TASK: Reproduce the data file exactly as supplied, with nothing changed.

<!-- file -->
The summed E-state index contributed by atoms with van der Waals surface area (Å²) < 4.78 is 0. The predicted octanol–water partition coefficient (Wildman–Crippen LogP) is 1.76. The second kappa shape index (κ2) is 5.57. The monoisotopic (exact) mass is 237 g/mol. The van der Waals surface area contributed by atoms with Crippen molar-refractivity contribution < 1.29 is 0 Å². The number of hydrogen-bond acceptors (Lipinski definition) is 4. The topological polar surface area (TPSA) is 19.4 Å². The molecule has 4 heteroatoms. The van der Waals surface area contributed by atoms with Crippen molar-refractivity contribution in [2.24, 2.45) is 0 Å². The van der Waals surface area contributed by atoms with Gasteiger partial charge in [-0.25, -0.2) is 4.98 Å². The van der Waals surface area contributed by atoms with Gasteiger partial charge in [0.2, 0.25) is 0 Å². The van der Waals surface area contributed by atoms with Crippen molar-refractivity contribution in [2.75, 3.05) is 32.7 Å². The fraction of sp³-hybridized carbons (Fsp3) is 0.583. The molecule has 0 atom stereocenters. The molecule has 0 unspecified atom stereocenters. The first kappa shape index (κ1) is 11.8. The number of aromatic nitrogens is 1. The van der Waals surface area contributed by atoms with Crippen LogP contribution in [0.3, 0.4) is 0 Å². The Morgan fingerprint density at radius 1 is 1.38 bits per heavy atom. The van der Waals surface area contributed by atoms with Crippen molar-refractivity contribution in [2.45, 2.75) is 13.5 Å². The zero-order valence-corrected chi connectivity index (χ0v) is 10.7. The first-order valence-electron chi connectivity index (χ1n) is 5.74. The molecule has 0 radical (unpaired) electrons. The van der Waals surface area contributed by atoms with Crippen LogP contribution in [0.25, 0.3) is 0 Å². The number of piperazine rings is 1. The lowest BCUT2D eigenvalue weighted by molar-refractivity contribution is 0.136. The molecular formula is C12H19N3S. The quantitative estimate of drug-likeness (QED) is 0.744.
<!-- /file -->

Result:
The summed E-state index contributed by atoms with van der Waals surface area (Å²) < 4.78 is 0. The predicted octanol–water partition coefficient (Wildman–Crippen LogP) is 1.76. The second kappa shape index (κ2) is 5.57. The monoisotopic (exact) mass is 237 g/mol. The van der Waals surface area contributed by atoms with Crippen molar-refractivity contribution < 1.29 is 0 Å². The number of hydrogen-bond acceptors (Lipinski definition) is 4. The topological polar surface area (TPSA) is 19.4 Å². The molecule has 4 heteroatoms. The van der Waals surface area contributed by atoms with Crippen molar-refractivity contribution in [2.24, 2.45) is 0 Å². The van der Waals surface area contributed by atoms with Gasteiger partial charge in [-0.25, -0.2) is 4.98 Å². The van der Waals surface area contributed by atoms with Gasteiger partial charge in [0.2, 0.25) is 0 Å². The van der Waals surface area contributed by atoms with Crippen molar-refractivity contribution in [2.75, 3.05) is 32.7 Å². The fraction of sp³-hybridized carbons (Fsp3) is 0.583. The molecule has 0 atom stereocenters. The molecule has 0 unspecified atom stereocenters. The first kappa shape index (κ1) is 11.8. The number of aromatic nitrogens is 1. The van der Waals surface area contributed by atoms with Crippen LogP contribution in [0.3, 0.4) is 0 Å². The Morgan fingerprint density at radius 1 is 1.38 bits per heavy atom. The van der Waals surface area contributed by atoms with Crippen molar-refractivity contribution in [2.45, 2.75) is 13.5 Å². The zero-order valence-corrected chi connectivity index (χ0v) is 10.7. The first-order valence-electron chi connectivity index (χ1n) is 5.74. The molecule has 0 radical (unpaired) electrons. The van der Waals surface area contributed by atoms with Crippen LogP contribution in [0.25, 0.3) is 0 Å². The number of piperazine rings is 1. The lowest BCUT2D eigenvalue weighted by molar-refractivity contribution is 0.136. The molecular formula is C12H19N3S. The quantitative estimate of drug-likeness (QED) is 0.744.